A curator, writer, publisher, and designer, Juliana Engberg is currently the Artistic Director of ACCA (Australian Centre for Contemporary Art, Melbourne, Australia), where she has curated numerous exhibitions including: We Are All Flesh (Berlinde de Bruyckere), I Packed the Postcard in My Suitcase (Pipilotti Rist), TRILOGY (Yael Bartana), Appearances (Nathan Coley), ‘(Waiting for –) Texts for Nothing’ Samuel Beckett in Play (Joseph Kosuth), The Dwelling, Gestures and Procedures, Cinema Paradise, The Water Hole (Gerda Steiner and Jörg Lenzlinger), and Eight Miles High (Jim Lambie).
She is also Artistic Director of the 19th Biennale of Sydney, the most prestigious international contemporary art event presented in Australia.
Engberg was Curator of the Melbourne Festival Visual Arts Program for seven years (2000–06), during which time she curated new projects by Tacita Dean, Martin Creed, Daniele Puppi, Callum Morton, Fiona Tan, and Van Sowerine. In 2007, Engberg was the senior curatorial advisor for the Australian presentations at the Venice Biennale and recently inaugurated the ACCA POP-UP PROGRAM in Venice to coincide with the 54th Venice Biennale (2011). Engberg received the coveted Herald ‘ANGEL’ award for the visual arts programs she developed for The Edinburgh International Arts Festival 2009.
Engberg was the inaugural curatorial resident at Spike Island Artspace, UK (2000–01), a Visiting Critic at the Glasgow School of Art, Scotland and a visiting juror for the Rijksacademie, Amsterdam. Prior to this, she was Artistic Director of the internationally acclaimed Melbourne International Biennial 1999 Signs of Life and Senior Curator of the Art & Industry Biennale, Christchurch, New Zealand in 2002. Engberg has worked as Senior Curator at the Heide Museum of Modern Art, Melbourne and was Assistant Director of the Monash University Gallery, and Director of the formative contemporary art space, the Ewing and George Paton Galleries, The University of Melbourne.
What did you want to be when you grew up?
When did you know you would work in the arts?
When I was 14.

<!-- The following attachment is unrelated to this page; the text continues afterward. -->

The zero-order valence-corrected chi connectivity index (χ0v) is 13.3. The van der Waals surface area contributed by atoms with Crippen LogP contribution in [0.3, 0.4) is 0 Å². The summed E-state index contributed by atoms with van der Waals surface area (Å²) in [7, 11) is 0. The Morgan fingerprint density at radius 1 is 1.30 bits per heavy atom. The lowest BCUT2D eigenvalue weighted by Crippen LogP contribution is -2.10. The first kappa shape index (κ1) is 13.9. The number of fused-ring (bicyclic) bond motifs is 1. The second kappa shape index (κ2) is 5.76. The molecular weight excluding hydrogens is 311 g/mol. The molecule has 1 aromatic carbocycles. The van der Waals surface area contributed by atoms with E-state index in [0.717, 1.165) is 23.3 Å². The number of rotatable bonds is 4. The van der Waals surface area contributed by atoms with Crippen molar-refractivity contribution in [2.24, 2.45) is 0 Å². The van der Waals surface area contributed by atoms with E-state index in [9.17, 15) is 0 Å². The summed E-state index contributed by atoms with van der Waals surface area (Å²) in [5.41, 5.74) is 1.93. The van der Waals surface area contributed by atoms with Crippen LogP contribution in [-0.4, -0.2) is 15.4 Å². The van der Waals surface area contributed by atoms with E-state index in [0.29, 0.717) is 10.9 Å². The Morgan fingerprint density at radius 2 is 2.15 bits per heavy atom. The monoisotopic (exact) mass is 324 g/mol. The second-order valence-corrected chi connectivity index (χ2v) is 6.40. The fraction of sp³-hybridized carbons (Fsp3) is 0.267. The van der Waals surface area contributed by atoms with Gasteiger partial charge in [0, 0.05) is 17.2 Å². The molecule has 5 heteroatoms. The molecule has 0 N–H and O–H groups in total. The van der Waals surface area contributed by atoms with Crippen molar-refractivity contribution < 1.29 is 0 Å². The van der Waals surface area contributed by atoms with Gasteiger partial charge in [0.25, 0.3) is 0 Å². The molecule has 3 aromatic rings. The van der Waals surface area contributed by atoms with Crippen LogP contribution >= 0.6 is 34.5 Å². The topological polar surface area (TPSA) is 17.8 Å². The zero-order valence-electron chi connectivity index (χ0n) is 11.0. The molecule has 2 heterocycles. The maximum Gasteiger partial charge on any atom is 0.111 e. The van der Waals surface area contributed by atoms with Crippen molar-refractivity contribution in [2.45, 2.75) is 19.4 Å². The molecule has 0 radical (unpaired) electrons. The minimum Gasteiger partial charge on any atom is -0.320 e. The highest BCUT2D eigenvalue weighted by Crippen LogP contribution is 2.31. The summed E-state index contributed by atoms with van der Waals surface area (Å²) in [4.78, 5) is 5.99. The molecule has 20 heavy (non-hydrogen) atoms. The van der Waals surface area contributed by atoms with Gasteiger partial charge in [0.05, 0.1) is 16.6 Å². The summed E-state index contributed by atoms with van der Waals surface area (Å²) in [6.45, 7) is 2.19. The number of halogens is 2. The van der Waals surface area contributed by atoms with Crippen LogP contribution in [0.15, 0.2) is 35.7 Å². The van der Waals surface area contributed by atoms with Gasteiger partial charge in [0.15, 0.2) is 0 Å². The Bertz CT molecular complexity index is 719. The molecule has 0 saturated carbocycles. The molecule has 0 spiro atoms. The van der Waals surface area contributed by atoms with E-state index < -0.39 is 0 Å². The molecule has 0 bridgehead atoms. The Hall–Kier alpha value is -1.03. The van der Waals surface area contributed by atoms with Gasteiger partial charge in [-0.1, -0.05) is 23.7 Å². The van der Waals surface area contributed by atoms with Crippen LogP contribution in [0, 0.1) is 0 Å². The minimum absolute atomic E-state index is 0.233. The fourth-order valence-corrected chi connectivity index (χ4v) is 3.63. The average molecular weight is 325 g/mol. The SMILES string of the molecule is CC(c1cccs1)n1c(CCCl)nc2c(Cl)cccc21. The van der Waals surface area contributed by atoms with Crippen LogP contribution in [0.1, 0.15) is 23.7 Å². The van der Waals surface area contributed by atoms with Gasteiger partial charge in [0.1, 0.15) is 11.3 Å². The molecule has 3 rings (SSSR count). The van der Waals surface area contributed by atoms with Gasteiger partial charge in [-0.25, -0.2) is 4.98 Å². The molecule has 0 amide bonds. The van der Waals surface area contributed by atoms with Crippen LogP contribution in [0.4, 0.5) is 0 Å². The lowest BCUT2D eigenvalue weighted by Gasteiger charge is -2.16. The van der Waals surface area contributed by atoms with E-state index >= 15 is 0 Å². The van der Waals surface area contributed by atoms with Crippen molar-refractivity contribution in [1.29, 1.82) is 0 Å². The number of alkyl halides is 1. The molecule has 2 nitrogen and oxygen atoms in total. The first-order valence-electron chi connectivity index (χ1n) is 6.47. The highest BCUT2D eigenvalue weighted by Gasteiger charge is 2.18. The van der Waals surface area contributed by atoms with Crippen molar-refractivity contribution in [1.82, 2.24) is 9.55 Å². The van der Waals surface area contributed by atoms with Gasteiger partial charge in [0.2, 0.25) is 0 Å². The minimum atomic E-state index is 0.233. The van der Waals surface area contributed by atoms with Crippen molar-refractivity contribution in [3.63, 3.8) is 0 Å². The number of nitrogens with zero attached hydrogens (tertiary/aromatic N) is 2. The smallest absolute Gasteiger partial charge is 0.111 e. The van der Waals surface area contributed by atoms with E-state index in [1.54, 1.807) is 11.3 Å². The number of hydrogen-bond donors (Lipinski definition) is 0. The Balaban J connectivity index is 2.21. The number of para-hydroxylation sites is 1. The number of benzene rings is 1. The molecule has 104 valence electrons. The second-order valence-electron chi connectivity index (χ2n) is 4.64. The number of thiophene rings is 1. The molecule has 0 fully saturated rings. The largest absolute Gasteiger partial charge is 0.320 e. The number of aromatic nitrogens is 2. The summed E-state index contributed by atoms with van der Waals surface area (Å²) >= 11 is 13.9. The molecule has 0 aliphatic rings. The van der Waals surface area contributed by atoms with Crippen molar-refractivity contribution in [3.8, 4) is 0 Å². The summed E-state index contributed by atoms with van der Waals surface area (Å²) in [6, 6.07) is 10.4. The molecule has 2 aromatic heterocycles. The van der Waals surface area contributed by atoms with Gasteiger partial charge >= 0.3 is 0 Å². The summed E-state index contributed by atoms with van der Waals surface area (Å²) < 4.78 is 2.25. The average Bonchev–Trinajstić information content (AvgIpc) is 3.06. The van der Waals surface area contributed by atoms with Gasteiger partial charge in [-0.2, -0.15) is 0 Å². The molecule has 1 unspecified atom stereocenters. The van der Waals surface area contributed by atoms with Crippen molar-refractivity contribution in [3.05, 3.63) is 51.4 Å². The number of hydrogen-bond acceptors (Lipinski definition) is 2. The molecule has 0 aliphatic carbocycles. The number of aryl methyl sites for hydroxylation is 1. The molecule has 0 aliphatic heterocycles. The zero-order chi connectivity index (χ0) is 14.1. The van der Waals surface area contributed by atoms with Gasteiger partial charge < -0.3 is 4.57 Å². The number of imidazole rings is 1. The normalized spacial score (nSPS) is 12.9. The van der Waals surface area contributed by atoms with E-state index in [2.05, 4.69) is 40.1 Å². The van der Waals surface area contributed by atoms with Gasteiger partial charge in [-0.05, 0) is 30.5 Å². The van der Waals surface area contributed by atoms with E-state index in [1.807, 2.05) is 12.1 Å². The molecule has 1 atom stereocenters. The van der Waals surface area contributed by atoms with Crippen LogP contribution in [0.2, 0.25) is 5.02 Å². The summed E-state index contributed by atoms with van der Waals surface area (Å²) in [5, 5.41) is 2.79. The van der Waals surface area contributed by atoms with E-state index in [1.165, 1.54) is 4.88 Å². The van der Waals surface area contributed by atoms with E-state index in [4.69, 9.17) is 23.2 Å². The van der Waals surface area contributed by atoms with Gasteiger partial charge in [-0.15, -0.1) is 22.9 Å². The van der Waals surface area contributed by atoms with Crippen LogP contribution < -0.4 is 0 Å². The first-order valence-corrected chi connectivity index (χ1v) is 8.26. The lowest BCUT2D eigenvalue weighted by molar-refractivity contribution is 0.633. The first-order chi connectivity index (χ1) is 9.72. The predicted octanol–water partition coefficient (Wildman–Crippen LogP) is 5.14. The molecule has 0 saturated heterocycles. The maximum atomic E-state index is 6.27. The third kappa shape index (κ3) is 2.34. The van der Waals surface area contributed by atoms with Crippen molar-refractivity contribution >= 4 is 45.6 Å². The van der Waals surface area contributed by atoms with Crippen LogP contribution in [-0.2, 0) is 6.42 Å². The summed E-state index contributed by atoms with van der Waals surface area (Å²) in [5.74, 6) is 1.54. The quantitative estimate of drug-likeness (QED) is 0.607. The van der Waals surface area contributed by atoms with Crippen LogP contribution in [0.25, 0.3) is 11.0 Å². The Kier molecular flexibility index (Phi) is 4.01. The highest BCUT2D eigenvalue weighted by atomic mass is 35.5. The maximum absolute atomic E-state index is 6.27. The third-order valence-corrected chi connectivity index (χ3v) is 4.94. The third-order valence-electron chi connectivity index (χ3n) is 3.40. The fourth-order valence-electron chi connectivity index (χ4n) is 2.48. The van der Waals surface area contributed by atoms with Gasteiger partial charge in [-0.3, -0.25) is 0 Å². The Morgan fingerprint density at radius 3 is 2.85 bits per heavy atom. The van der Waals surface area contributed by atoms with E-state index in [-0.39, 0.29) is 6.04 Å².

How would you describe your work to a complete stranger?
I work with art and artists to create art exhibitions and related events on behalf of and for the engagement of audiences.
Is there a mission to your work?
To help people think through ideas and tactile encounters to increase and improve their creative opportunities, pleasures and cognitive capacities.
What’s the first thing career related you usually do each day?
Walk or swim and think, then write, then answer emails.
Can you describe an “average” working day for you?
Not really, I don’t have average days I’m sorry, my work life is varied and takes place all over the world, and changes all the time…but I always do ‘office (hotel, airport lounge, cafe)’ work like emails etc. at the beginning, middle and end of the days. The rest of the time I roll with the flow of meetings with artists, colleagues and whomever else… write, think…and try to avoid late night events.
What’s the one thing – piece of equipment, toy, security blanket, – you can’t work without?
What gets you fired up?
Who in the industry most inspires you?
Artists inspire me.
What in the industry do you despair about?
The gradual but unacknowledged privatisation of the public arts sector created by the necessity to raise funds to maintain sustainability and to prop up the lack of investment from government sources which is at a deplorable level.
What is the best thing about your job?
It requires ingenuity and that keeps me going.
What’s the worst?
Trying to make budget every year.
What are the top three skills you need in this industry?
Creativity, Intelligence, Humour.
What advice would you give anyone looking to break into the field?
How do you know when you missed the mark?
You always miss the mark, you can always do better.
When do you know you’ve made it?
I would never assume that.